Do you think he’d still be here 12 years later?
Wenger is Rooney, Rooney is Wenger
I used to be behind Wenger but I think he should have gone after we beat Hull in the FA cup, that would have been a brilliant swan song for him. This year has to be his last though even if he wins something.
I’m not saying I can do a better job than him and most people aren’t. What we are saying is that another football manager WILL do better than him given the resources.
Wenger didn’t build the stadium, the only thing he’s done was be the manager whilst being built and after it had been built. He did a very good job during our lean years when we had to sell players to make a profit to cover costs.
We also haven’t paid off the stadium debt. We still owe around £210m on the stadium, these payments are on a fixed term and we’ll have to pay a fine if paid back early. What has happened is with the increase in tv revenue (you can’t say Wenger did this) this repayment is no longer a problem and we don’t have to sell anymore.
I wouldn’t even say we’ve been competing at the highest level, we’ve been knocked out of the champions league at the last 16 for last few years. That’s not competing, that’s making up the numbers.
We have won loads of trophies under him and he gave us the invincible’s, you can’t take that away from him.
However you can say that he’s no longer good enough at his job compared to other managers. What are your thoughts on Rooney? Should he be dropped or should United keep playing him? After all he used to be very good and won everything with United.
The next problem we’ll have is he hasn’t laid the foundations for the future, he wants to do everything himself and won’t allow others to decide what a players worth. What happens if we get in somebody who just wants to focus on the coaching? Do you think Dick Law will be able to do that all by himself? No. We’ll be in a similar situation to united after Fergie left.
Wenger isn’t keeping cool at the moment though, we have MASSIVE holes in our team that need addressing. What’s happening is he’s in shock at the prices that you need to pay now and isn’t doing anything due to fear of it not working out. Let’s say the house was burning down. Other managers are running around trying to get something that holds water to put the fire out, some of these will work better than others but they’re attempting to fix the problem. Wenger is sat still do nothing hoping that either it’ll die down itself or somebody will offer him a bucket for cheap (this made more sense in my head).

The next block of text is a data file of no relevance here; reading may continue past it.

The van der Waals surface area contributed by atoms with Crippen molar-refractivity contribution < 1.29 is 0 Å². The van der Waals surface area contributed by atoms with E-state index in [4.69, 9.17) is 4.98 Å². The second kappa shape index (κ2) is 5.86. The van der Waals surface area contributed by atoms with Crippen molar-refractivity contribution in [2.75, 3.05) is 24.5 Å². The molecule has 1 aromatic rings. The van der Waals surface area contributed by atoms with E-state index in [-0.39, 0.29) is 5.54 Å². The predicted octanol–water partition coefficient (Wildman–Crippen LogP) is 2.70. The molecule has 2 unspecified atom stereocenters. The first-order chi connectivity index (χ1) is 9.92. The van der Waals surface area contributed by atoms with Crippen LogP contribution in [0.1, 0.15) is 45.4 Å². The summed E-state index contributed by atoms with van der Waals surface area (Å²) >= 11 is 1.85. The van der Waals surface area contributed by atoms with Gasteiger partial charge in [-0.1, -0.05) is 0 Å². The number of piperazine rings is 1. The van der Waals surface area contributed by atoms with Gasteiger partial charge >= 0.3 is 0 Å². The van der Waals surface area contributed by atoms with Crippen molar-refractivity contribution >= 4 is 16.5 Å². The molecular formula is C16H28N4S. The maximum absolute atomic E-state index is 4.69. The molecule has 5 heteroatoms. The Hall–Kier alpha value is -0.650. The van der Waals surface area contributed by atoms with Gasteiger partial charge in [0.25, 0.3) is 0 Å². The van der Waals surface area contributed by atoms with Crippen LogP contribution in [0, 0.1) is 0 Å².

Another thing that annoys me is he’s one of the highest paid managers in the game and yet you wouldn’t say he’s worth that money. Why isn’t he asking for a pay decrease if he’s so bothered about what people are paid in football?
He’s also the person who gave terrible players large contracts so they wouldn’t get upset that another player got paid more than them.
The club is nothing more than an ego boost for him and he’s stopped caring about what’s best for the club and only cares what’s best for him. He’s already said he has nothing other than being a manger, that’s what’s keeping him in the job.
Jason (Chorley Gooner)
Hopefully the deal bringing Christian Benteke to Crystal Palace can be finalised today – personal terms were, by all accounts, agreed weeks ago, so should merely be a formality, so it’s just his medical, and then we can speculate as to whether he’ll have a shirt, a scarf or possibly both to pose with on the pitch at Selhurst Park. Having endured complaints from people all week (I’m sure someone said “fannying around”), it’s only fair to give the board credit if this deal gets finalised.
Having put together this morning a North American sports-style depth chart, the Palace squad has a definite look of midtable about it now (this is a good thing), but it’s far from a finished article. The striker corps does look rather one-dimensional, with Connor Wickham, Fraizer Campbell, and Freddie Ladapo as the current top three options. Benteke, while ostensibly a similar type of striker, is more dynamic and more capable of creating his own chances. This is why a loan move for Loic Remy seems to make sense, assuming he can stay fit.